Asset Allocation - The Asset Allocation Process
The process of spreading your investments across the
major asset classes of stocks, bonds and cash is called asset allocation.
According to most financial experts, your asset allocation decisions are the
most important determinant of your investment returns. Trying to "time" the
market on the way up and down is a much riskier way to boost returns.
Asset allocation helps you to diversify your investments. Diversification
results in either a higher rate of return for a given amount of risk, or a lower
amount of risk for a given rate of return.
Asset allocation is a fairly simple process. After you make your initial
allocation, you generally only need to rebalance your portfolio from time to
time to achieve your financial goals. Financial planners often suggest that you
rebalance once a year or so, or after a major life event such as a birth or
death in the family. Rebalancing also lets you take advantage of changes in
interest rates and investment valuations to adjust the composition of your
To begin the asset allocation process, you should have some idea of the
following: Risk tolerance. Risk tolerance is your willingness to accept risk in
exchange for a higher rate of return. Investors may have a low or high risk
tolerance. In many cases, their risk tolerance falls somewhere in between. We'll
see later how your risk tolerance affects the types of investments you make.
Investment horizon. Investment horizon is the length of time, measured in years,
that you have to save before you need to start using some or all of your
investment funds. The longer you can invest, the larger your investment is
likely to grow to, particularly if you invest in assets that have higher
Investment categories. Several categories of investments exist within each asset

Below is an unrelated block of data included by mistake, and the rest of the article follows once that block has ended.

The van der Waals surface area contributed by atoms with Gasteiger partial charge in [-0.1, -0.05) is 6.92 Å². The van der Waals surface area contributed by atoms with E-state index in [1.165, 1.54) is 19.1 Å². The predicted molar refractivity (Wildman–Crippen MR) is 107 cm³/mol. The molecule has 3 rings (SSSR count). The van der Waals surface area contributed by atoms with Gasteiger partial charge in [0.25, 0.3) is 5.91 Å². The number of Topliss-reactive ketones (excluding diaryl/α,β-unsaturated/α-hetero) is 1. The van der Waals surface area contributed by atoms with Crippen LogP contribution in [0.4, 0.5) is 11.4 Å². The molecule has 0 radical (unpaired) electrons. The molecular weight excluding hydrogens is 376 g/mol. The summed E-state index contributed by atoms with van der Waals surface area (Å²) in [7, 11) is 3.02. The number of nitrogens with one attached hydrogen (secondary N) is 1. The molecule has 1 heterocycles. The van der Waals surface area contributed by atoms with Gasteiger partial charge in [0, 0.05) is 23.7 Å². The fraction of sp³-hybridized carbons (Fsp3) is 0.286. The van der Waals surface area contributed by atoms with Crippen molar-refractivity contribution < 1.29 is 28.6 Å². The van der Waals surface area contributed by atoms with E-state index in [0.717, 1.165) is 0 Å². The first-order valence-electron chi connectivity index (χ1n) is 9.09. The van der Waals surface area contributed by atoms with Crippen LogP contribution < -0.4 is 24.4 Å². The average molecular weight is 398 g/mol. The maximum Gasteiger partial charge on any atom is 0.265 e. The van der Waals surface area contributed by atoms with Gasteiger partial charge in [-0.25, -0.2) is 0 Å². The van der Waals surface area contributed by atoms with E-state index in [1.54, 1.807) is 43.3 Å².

class. For example, bonds include corporate, government and municipal bond
categories. Investment categories often have unique risks that require a better
understanding of each investment's characteristics.
Portfolio approach to investing. If you manage your investments as a portfolio,
you stand to benefit the most from diversification. When you diversify across
asset classes, you reduce the volatility in returns that may occur if you, say,
invest entirely in growth stocks.
Risk-return trade-off. Over longer periods, stocks have historically earned a
higher rate of return than bonds or cash. However, stocks also exhibit more
volatility in year-to-year returns. This phenomenon of higher returns associated
with greater risks is called the risk-return trade-off.
Tax-advantaged accounts. If you use a tax-advantaged account such as an IRA or
401(k) to invest, you defer income taxes until you begin to take out the money.
As a result, a tax-advantaged account benefits more from compounding than a
taxable account. Tax-advantaged accounts are aimed at encouraging savings for
retirement or college. As a result, you will likely owe an early-withdrawal
penalty if you take money out of a tax-advantaged account too soon. In making
well-informed asset allocation decisions, you also need to make reasonable
assumptions about: Financial goals. How much you want to save - and in what time
frame you want to save it -- is an example of a financial goal. Most of us have
several financial goals. These goals often include retirement, buying a home or
paying for a child's college education.
Contributions. Your contributions -- how much and how often -- have some bearing
on your asset allocation decisions. For example, if you're not contributing fast
enough to save for retirement, you're likely to need to invest more aggressively
in order to achieve your goal.
Life expectancy. While the average lifespan in the U.S. for men and women is
somewhere in the low- to mid-70s, many financial planners suggest you plan to
live to age 80 or 85. As you get older, your chances to live to a ripe age
increase. That means stretching your investment portfolio to last longer.
Expectations for interest rates, inflation and returns. Be realistic about your
expectations for investment returns. The stock market salad days of 20% annual
returns in the late-1990s are over, say many financial experts. Single-digit
returns are a more realistic planning assumption. Your outlook for inflation and
interest rates will also influence your asset allocation decisions. An important
step in making your asset allocation decisions is to measure your risk
tolerance. Next, we look at how to do that.
This information should not be interpreted as financial advice. For advice that
is specific to your circumstances, you should consult a financial or tax